Band of Sisters: These Organizations Help Women in Weed Unite
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If a woman wants to get somewhere in business, she's going to have to work twice as hard as a man to get there. Case in point: In 2016, men seeking funding for their business were able to raise approximately $58 billion, while women only received $1.46 billion or approximately 2.5% of what men made.
Because of this imbalance, women in multiple industries have had to band together in an effort to help one another succeed--and the cannabis industry is no different. Over the last several years a whole host of organizations dedicated to helping women in the industry have popped up around the country.
One of the most well-known of these organizations is Women Grow. Founded in 2014 in Denver, Colorado, Women Grow strives to empower and educate women in the industry by providing them with opportunities to connect with other women in the cannabis industry through their monthly Signature Networking Events.
“These networking and education platforms are necessary in our industry,” commented Gia Moron, Executive Vice President of Women Grow. “As women, we look to each other for support and best practices. Women Grow meetings provide the space for those exchanges to happen.”
During these monthly networking events, women at various stages of their career in the cannabis industry come together and share their stories, offering advice on how best to succeed in an industry that is primarily dominated by men.
While some organizations are relegated just one city or state, Women Grow has over 30 chapters in both the US and Canada. In addition to monthly networking events, Women Grow also hosts an annual two-day leadership summit; offering workshops and breakout sessions with topics ranging from using technology to growing your business to combating sexual harassment in the workplace.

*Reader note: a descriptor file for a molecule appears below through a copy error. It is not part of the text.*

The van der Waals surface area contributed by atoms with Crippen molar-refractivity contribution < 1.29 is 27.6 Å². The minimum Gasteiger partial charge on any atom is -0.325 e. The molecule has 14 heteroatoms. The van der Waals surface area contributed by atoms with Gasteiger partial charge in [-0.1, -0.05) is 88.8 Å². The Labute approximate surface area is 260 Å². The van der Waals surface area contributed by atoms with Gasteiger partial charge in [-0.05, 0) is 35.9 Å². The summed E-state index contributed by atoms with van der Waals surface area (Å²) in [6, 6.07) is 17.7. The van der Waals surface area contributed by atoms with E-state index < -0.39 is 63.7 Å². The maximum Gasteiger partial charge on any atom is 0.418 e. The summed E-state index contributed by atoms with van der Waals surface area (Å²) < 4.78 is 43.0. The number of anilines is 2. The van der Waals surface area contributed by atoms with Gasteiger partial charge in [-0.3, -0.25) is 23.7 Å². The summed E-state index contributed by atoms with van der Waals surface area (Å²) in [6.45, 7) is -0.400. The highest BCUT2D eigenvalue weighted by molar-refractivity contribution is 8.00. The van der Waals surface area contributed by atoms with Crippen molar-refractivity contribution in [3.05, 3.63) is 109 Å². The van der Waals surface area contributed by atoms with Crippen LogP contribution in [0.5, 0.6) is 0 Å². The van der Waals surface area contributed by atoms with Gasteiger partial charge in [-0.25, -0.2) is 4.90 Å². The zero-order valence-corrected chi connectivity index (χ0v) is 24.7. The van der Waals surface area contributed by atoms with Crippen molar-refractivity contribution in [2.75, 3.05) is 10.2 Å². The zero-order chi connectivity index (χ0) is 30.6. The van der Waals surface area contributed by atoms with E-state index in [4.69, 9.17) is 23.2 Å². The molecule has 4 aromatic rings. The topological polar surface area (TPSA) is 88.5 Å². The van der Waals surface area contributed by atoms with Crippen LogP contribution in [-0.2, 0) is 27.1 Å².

“Our company's mission has always been to cultivate the next generation of cannabis leaders. Many of the successful women-led or women-owned businesses have attended or met through our meetings,” added Women Grow CEO Kristina Garcia. “We have seen women come in with an idea and two years later they are leaders in this industry. For us, that is proof our networking system is helping to build businesses in our community.”
Another industry organization aiming to empower women in cannabis is Ellementa. Like Women Grow, Ellementa hosts networking events and workshops in cities across North America, with plans on expanding internationally in the third quarter of 2018.
Ellementa's point of difference is that it brings together women interested in cannabis as a health and wellness product, focusing on CBD and lifestyle brands. Ellementa sees itself as the bridge between cannabis brands and the coveted female consumer.
“We believe an educated woman is a natural advocate and activist who may even be inspired to become a cannabis entrepreneur,” said Ellementa co-founder and CEO, Aliza Sherman. “Women are instrumental in the normalization of cannabis in their communities and can bring cannabis as a health and wellness alternative.”
Industry Power Women
One of the newest and fastest growing women's organizations in the cannabis industry is Industry Power Women (IPW).
Hosting annual awards programs, networking events, and workshops around the country; IPW's goal is to help propel women in the cannabis industry into greater economic, social and political spheres of power throughout the industry. One of the ways IPW does this is to help improve women's access to capital and investment opportunities as well as high profile media for necessary exposure.